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‘If you can climb that, you deserve whatever you can get’ Trump says on wall visit

President heads to California one day after backing off — sort of — closure threat

President Donald Trump speaks in the White House Rose Garden on Friday. Trump said he would declare a national emergency to free up federal funding to build a wall along the southern border. (Chip Somodevilla/Getty Images)
President Donald Trump speaks in the White House Rose Garden on Friday. Trump said he would declare a national emergency to free up federal funding to build a wall along the southern border. (Chip Somodevilla/Getty Images)

ANALYSIS — One day, President Donald Trump seemed dead set on closing ports of entry at the U.S.-Mexico border. The next, he had shelved that threat — maybe — for another aimed at pressuring Mexican officials to curb migrant flows into the United States.

That followed a retreat by the president on trying to pressure congressional Republicans into another attempt to repeal and replace former President Barack Obama’s entire 2010 health law. Fittingly, the latest roller coaster-like week of the Trump era ended with a presidential trip to the southern border.

[‘Remain in Mexico’ policy for migrants creating ambiguity, fear]

Even before Trump departed the White House Friday morning with another impromptu press conference on the South Lawn — with him and reporters shouting over Marine One’s engines — the trip had the feel of a campaign event. After all, Trump will head to a private residence in Los Angeles for a fundraiser, then one Saturday in Las Vegas, before addressing the Republican Jewish Coalition and Sheldon Adelson, one of the party’s biggest donors.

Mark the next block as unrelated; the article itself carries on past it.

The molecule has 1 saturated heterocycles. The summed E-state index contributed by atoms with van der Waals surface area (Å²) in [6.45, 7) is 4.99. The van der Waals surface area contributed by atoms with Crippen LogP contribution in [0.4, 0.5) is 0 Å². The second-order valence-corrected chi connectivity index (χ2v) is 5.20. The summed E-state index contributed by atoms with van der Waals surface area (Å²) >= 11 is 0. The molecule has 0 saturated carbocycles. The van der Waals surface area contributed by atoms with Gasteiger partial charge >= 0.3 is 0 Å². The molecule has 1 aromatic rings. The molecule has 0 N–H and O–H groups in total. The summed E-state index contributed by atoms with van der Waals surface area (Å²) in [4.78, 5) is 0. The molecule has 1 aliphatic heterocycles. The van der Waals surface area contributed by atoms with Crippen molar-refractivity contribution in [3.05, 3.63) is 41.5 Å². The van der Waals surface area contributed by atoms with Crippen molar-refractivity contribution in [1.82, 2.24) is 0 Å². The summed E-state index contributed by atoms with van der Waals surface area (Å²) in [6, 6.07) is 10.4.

Roll Call is tracking Trump’s day, and trip to Calexico, California, where he landed at 2:37 p.m. EDT.

5:14 p.m. – “I want to thank the president of Mexico,” POTUS said, referring to Andrés Manuel López Obrador, who took office late last year, saying he is “the first one” who stopped migrants on their trek from Central America toward the U.S. southern border. That came just a day after he threatened to slap 25 percent tariffs on Mexican-made autos unless the Mexican government got tough on migrants.

5:04 p.m. – “If you can climb that, you deserve whatever you can get,” Trump said about the replacement barrier.

5:02 p.m. – Standing in front of the section of barrier, as the wind blew his hair and suit jacket, Trump described the new structure as “better, faster and less expensive – other than that, who knows?”

4:57 p.m. – Trump is touring a 30-foot-tall, 2.25-mile-long barrier. The White House in a statement described it as “barrier replaced fencing that was made of landing mats from the Vietnam War.” While Democratic members are correct the plans for the replacement barrier were formed during the Obama administration, funding was not acquired until after the 44th president had left office.

4:51 p.m. – As the president got a firsthand look at the border barrier in Calexico, his personal legal team joined White House aides in fighting House Ways and Means Committee Chairman Richard E. Neal’s request for his tax returns and those of eight related Trump businesses. The demand “flouts…constitutional constraints,” attorney William Consovoy wrote in a letter to IRS general counsel Brent McIntosh. Consovoy identified himself as representing Trump regarding Neal’s request.